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Dr. Nikhil V. Vacharajani Vs. State of Gujarat and ors. - Court Judgment

LegalCrystal Citation
SubjectConstitution
CourtGujarat High Court
Decided On
Judge
Reported in(1979)2GLR109
AppellantDr. Nikhil V. Vacharajani
RespondentState of Gujarat and ors.
Cases Referred and Mohamad Shujat Ali v. Union of India A.I.R.
Excerpt:
- - (c) third group of those who have passed the whole examination as well as the subject in the second attempt will be issued markwise in the subject concerned. government, however, for the reasons best known to it, made a departure and changed this basis, which, in our opinion, was the only rational basis for making selection from amongst the candidates who had passed the final mbbs examination under two different systems of examination.r.c. makad, j.1. the petitioner who is at present prosecuting his studies in m.s. (orthopaedics) at the m.p. shah medical college, jamanagar, has fded this petition praying for a writ of mandamus or a writ in the nature of mandamus or any other appropriate writ, order or direction quashing and setting aside government resolution dated december 30, 1977, annexure 'h' to the petition, issued by the state of gujarat, respondent no. 1, and director of medical education & research, respondent no. 2, and restraining respondents nos. 1 to 3 from impliemnting the said resolution.2. the petitioner was a student at the m.p. shah medical college, while he has studying for mbbs degree and he passed his final mbbs examination with 6th rank in october 1976. m.p. shah medical college at jamnagar is one.....
Judgment:

R.C. Makad, J.

1. The petitioner who is at present prosecuting his studies in M.S. (Orthopaedics) at the M.P. Shah Medical College, Jamanagar, has fded this petition praying for a writ of mandamus or a writ in the nature of mandamus or any other appropriate writ, order or direction quashing and setting aside Government Resolution dated December 30, 1977, Annexure 'H' to the petition, issued by the State of Gujarat, respondent No. 1, and Director of Medical Education & Research, respondent No. 2, and restraining respondents Nos. 1 to 3 from impliemnting the said resolution.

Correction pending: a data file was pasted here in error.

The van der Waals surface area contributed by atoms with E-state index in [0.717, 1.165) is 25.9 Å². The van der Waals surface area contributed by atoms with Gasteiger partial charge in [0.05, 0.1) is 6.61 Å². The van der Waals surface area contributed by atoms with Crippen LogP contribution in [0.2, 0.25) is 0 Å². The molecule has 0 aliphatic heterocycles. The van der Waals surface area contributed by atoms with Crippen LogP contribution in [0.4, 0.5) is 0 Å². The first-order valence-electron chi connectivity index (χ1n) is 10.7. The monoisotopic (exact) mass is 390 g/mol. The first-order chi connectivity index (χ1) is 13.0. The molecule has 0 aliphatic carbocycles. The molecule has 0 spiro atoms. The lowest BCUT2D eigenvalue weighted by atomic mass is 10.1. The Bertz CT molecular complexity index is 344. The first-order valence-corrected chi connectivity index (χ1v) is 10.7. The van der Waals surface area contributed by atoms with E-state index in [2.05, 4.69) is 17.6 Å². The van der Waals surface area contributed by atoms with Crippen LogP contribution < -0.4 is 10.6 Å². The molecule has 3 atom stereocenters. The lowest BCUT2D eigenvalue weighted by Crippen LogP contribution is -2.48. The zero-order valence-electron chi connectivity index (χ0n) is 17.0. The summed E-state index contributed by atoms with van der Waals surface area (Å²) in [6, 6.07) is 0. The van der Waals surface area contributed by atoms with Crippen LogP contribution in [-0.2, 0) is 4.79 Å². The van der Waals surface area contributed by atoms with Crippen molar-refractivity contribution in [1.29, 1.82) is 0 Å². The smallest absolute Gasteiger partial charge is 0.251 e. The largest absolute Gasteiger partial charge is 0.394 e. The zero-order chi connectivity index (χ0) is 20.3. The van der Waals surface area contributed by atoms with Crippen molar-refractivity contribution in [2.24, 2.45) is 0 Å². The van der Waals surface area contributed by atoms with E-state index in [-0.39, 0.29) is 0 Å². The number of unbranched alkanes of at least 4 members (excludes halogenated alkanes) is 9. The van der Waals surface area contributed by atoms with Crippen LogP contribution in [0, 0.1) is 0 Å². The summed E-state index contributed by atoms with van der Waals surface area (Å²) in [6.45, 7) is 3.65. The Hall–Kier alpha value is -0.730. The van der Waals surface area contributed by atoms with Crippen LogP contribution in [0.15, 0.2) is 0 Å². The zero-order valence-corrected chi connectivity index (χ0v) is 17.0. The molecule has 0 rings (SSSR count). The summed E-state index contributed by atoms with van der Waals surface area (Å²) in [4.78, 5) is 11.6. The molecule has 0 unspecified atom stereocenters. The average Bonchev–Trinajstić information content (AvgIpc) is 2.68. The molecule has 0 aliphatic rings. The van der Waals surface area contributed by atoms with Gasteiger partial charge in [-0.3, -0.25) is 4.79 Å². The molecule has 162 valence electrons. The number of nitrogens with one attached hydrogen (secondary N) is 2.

2. The petitioner was a student at the M.P. Shah Medical College, while he has studying for MBBS degree and he passed his final MBBS examination with 6th rank in October 1976. M.P. Shah medical College at Jamnagar is one of the four medical Colleges run by the Government of Gujarat, the other three medical colleges are at Ahmedabad, Baroda and Surat. M.P. Shah Medical College is affiliated to the Saurastra University and the examinations held by it are governed and regulated by the rules framed by the Saurastra University. In the present petition, the petitioner has challenged the validity of the Government Resolution Annexure 'H' in its application to the candidates who have passed the final MBBS Examination from M.P. Shah Medical College, Jamnagar, under the rules framed by the Saurashtra University and who are competing for appointment to the posts of Housemen and Registrars in the said college and the attached teaching hospital. Therefore, for the purpose of deciding the question which is raised by the petitioner in this petition, we have made reference only to the systems of examination prevailing in Saurashtra University at the relevant time. We do not think it is necessary for us to refer to the systems of examination adopted by other Universities to which the other three Government Medical Colleges are affiliated. So far as the Saurashtra University is concerned, prior to April 1976, the candidates at the final MBBS Examination were examined under the system known, and which will hereinafter be referred to as, the system of 'external and internal examination'. From April 1976, the Saurashtra University discontinued or scrapped the internal assessment. In other words, from April 1976, the merits of the candidates at the final MBBS Examination were judged only on the basis of their performance at the external examination. When the petitioner was admitted to the third MBBS class, system of examination which was in force was the external and internal examination. In fact before he appeared at the final examination in April 1976, he had appeared at two tests held by his college for the purpose of internal assessment. However, since the Saurashtra University decided to discontinue the system of internal examination or assessment, the result of two college tests at which the petitioner appeared was not taken into account when he passed the third MBBS Examination. The petitioner's merit of performance at the third or final MBBS Examination was judged solely on the basis of his performance at the external examination held by the Saurashtra University.